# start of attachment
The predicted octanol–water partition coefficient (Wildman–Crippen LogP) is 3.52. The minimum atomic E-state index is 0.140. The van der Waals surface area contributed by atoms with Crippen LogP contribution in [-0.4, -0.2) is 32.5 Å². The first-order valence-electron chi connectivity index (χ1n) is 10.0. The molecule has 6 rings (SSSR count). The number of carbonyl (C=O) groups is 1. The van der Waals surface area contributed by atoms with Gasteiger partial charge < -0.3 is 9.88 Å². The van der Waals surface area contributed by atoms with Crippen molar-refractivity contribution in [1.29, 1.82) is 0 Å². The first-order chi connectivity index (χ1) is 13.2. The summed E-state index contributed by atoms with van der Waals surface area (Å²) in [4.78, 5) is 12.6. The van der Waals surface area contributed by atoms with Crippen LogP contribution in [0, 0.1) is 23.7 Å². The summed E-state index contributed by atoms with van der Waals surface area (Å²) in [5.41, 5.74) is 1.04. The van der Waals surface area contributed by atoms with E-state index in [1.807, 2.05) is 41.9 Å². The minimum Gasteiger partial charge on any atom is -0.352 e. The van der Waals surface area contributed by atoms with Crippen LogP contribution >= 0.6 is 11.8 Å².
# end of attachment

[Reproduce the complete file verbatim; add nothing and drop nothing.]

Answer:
The predicted octanol–water partition coefficient (Wildman–Crippen LogP) is 3.52. The minimum atomic E-state index is 0.140. The van der Waals surface area contributed by atoms with Crippen LogP contribution in [-0.4, -0.2) is 32.5 Å². The first-order valence-electron chi connectivity index (χ1n) is 10.0. The molecule has 6 rings (SSSR count). The number of carbonyl (C=O) groups is 1. The van der Waals surface area contributed by atoms with Gasteiger partial charge < -0.3 is 9.88 Å². The van der Waals surface area contributed by atoms with Crippen molar-refractivity contribution in [1.29, 1.82) is 0 Å². The first-order chi connectivity index (χ1) is 13.2. The summed E-state index contributed by atoms with van der Waals surface area (Å²) in [4.78, 5) is 12.6. The van der Waals surface area contributed by atoms with Crippen LogP contribution in [0, 0.1) is 23.7 Å². The summed E-state index contributed by atoms with van der Waals surface area (Å²) in [5.41, 5.74) is 1.04. The van der Waals surface area contributed by atoms with E-state index in [1.807, 2.05) is 41.9 Å². The minimum Gasteiger partial charge on any atom is -0.352 e. The van der Waals surface area contributed by atoms with Crippen LogP contribution >= 0.6 is 11.8 Å².